Q: We’ve had our trainers give us wonderful stories of interaction with the young children in the workshops. Please share with us the conversations and questions the girls asked and your observations regarding them.
Aria: We did have a lot of a conversation with the girls. Few of them thought that menstruation means impure blood. Few were curious to know as to why they can’t touch pickle while they are menstruating! But interestingly no one knew that it’s because of Menstruation process the mankind exist today! So in every workshop, we started our program with the below statement – “It’s because of us that the world exists today!”.
Q: Do you plan to conduct more workshops in the future? What would you do differently from the one you did before?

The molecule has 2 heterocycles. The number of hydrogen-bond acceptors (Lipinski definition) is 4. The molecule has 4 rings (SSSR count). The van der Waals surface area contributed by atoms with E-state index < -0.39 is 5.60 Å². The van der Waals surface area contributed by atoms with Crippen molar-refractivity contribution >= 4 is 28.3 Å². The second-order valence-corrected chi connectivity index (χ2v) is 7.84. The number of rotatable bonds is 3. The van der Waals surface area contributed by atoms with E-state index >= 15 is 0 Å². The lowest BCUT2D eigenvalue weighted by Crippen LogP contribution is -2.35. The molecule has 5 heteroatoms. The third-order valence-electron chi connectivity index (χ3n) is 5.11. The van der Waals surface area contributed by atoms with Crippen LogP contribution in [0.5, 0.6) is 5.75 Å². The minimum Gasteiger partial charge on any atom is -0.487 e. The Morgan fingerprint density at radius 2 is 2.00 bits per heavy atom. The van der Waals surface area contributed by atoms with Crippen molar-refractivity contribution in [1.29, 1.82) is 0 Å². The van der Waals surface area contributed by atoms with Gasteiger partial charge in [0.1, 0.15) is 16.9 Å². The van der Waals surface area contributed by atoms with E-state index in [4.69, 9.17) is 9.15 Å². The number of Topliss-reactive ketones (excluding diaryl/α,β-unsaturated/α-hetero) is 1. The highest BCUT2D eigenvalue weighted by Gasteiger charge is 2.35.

Aria:Project RED is an ongoing effort and next workshop will be conducted across 2 schools which are situated in Wada on Oct 31st wherein we will be addressing approximately 325 girls. Our main aim is children’s engagement and our focus is always on that. We feel that our current structure is good , however we would look at introducing more girl child engagement activities.
Q: Best moment/part from the workshop you did that you’d like to share, perhaps something that cracked you up or rewarded the effort you put in?
Aria: We are putting in a lot of effort in terms of time and money for implementing this Project RED and it is getting noticed. My acquaintances, friends and other unknown people are approaching us to conduct Project RED in the schools near their premises. We are trying to channel more global grants this project. The recent grant that we received from Peace Teach Lab from United States through Menstrupedia for our Project RED is our biggest reward in terms of getting recognition. This will help us touch many more lives!